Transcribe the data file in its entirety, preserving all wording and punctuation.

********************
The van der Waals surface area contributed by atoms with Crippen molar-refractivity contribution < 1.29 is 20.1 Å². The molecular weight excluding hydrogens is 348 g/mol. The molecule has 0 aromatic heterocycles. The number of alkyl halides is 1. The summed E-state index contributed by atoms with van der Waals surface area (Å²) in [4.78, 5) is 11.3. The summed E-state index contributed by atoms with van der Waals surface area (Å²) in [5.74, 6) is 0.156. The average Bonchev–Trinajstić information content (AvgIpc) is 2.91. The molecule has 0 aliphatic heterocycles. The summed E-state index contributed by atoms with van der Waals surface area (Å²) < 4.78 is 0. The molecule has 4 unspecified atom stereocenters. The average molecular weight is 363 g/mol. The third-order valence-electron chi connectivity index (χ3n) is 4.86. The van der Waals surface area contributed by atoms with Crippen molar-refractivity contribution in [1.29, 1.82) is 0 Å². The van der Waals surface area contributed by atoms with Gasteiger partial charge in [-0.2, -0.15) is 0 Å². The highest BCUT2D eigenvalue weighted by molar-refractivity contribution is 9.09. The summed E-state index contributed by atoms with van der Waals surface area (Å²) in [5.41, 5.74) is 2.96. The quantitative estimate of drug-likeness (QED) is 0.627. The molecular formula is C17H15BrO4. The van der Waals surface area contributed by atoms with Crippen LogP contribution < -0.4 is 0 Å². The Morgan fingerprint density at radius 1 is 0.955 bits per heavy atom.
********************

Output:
The van der Waals surface area contributed by atoms with Crippen molar-refractivity contribution < 1.29 is 20.1 Å². The molecular weight excluding hydrogens is 348 g/mol. The molecule has 0 aromatic heterocycles. The number of alkyl halides is 1. The summed E-state index contributed by atoms with van der Waals surface area (Å²) in [4.78, 5) is 11.3. The summed E-state index contributed by atoms with van der Waals surface area (Å²) in [5.74, 6) is 0.156. The average Bonchev–Trinajstić information content (AvgIpc) is 2.91. The molecule has 0 aliphatic heterocycles. The summed E-state index contributed by atoms with van der Waals surface area (Å²) < 4.78 is 0. The molecule has 4 unspecified atom stereocenters. The average molecular weight is 363 g/mol. The third-order valence-electron chi connectivity index (χ3n) is 4.86. The van der Waals surface area contributed by atoms with Crippen molar-refractivity contribution in [1.29, 1.82) is 0 Å². The van der Waals surface area contributed by atoms with Gasteiger partial charge in [-0.2, -0.15) is 0 Å². The highest BCUT2D eigenvalue weighted by molar-refractivity contribution is 9.09. The summed E-state index contributed by atoms with van der Waals surface area (Å²) in [5.41, 5.74) is 2.96. The quantitative estimate of drug-likeness (QED) is 0.627. The molecular formula is C17H15BrO4. The van der Waals surface area contributed by atoms with Crippen LogP contribution < -0.4 is 0 Å². The Morgan fingerprint density at radius 1 is 0.955 bits per heavy atom.